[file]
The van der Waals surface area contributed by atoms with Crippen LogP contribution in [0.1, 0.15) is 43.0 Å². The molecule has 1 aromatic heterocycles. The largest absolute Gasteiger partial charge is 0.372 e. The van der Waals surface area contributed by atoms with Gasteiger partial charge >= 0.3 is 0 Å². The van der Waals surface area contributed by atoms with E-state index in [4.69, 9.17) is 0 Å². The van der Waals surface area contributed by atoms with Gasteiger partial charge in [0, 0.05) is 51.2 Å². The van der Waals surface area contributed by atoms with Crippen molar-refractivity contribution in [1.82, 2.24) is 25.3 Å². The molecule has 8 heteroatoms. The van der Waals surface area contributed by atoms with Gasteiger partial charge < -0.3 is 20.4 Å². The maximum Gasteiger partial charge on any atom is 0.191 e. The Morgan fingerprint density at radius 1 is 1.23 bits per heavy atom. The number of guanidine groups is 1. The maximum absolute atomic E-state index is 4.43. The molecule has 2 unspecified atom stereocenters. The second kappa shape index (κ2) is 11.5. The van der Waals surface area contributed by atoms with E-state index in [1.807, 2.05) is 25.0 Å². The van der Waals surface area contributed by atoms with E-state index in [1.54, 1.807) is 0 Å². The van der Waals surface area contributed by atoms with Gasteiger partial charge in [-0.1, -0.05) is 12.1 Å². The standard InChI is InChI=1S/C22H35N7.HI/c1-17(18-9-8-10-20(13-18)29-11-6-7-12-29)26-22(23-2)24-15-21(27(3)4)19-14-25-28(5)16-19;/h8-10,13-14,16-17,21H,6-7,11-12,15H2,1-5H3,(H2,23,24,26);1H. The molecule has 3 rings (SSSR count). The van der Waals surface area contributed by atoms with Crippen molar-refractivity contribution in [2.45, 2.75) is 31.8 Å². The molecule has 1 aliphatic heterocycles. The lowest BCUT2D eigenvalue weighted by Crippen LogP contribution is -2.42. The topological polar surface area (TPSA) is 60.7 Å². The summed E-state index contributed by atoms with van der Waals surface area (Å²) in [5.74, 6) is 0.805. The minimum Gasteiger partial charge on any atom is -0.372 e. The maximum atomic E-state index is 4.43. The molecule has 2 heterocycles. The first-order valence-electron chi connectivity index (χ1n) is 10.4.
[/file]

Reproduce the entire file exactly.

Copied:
The van der Waals surface area contributed by atoms with Crippen LogP contribution in [0.1, 0.15) is 43.0 Å². The molecule has 1 aromatic heterocycles. The largest absolute Gasteiger partial charge is 0.372 e. The van der Waals surface area contributed by atoms with Gasteiger partial charge >= 0.3 is 0 Å². The van der Waals surface area contributed by atoms with E-state index in [4.69, 9.17) is 0 Å². The van der Waals surface area contributed by atoms with Gasteiger partial charge in [0, 0.05) is 51.2 Å². The van der Waals surface area contributed by atoms with Crippen molar-refractivity contribution in [1.82, 2.24) is 25.3 Å². The molecule has 8 heteroatoms. The van der Waals surface area contributed by atoms with Gasteiger partial charge < -0.3 is 20.4 Å². The maximum Gasteiger partial charge on any atom is 0.191 e. The Morgan fingerprint density at radius 1 is 1.23 bits per heavy atom. The number of guanidine groups is 1. The maximum absolute atomic E-state index is 4.43. The molecule has 2 unspecified atom stereocenters. The second kappa shape index (κ2) is 11.5. The van der Waals surface area contributed by atoms with E-state index in [1.807, 2.05) is 25.0 Å². The van der Waals surface area contributed by atoms with E-state index in [1.54, 1.807) is 0 Å². The van der Waals surface area contributed by atoms with Gasteiger partial charge in [-0.1, -0.05) is 12.1 Å². The standard InChI is InChI=1S/C22H35N7.HI/c1-17(18-9-8-10-20(13-18)29-11-6-7-12-29)26-22(23-2)24-15-21(27(3)4)19-14-25-28(5)16-19;/h8-10,13-14,16-17,21H,6-7,11-12,15H2,1-5H3,(H2,23,24,26);1H. The molecule has 3 rings (SSSR count). The van der Waals surface area contributed by atoms with Crippen molar-refractivity contribution in [2.45, 2.75) is 31.8 Å². The molecule has 1 aliphatic heterocycles. The lowest BCUT2D eigenvalue weighted by Crippen LogP contribution is -2.42. The topological polar surface area (TPSA) is 60.7 Å². The summed E-state index contributed by atoms with van der Waals surface area (Å²) in [5.74, 6) is 0.805. The minimum Gasteiger partial charge on any atom is -0.372 e. The maximum atomic E-state index is 4.43. The molecule has 2 heterocycles. The first-order valence-electron chi connectivity index (χ1n) is 10.4.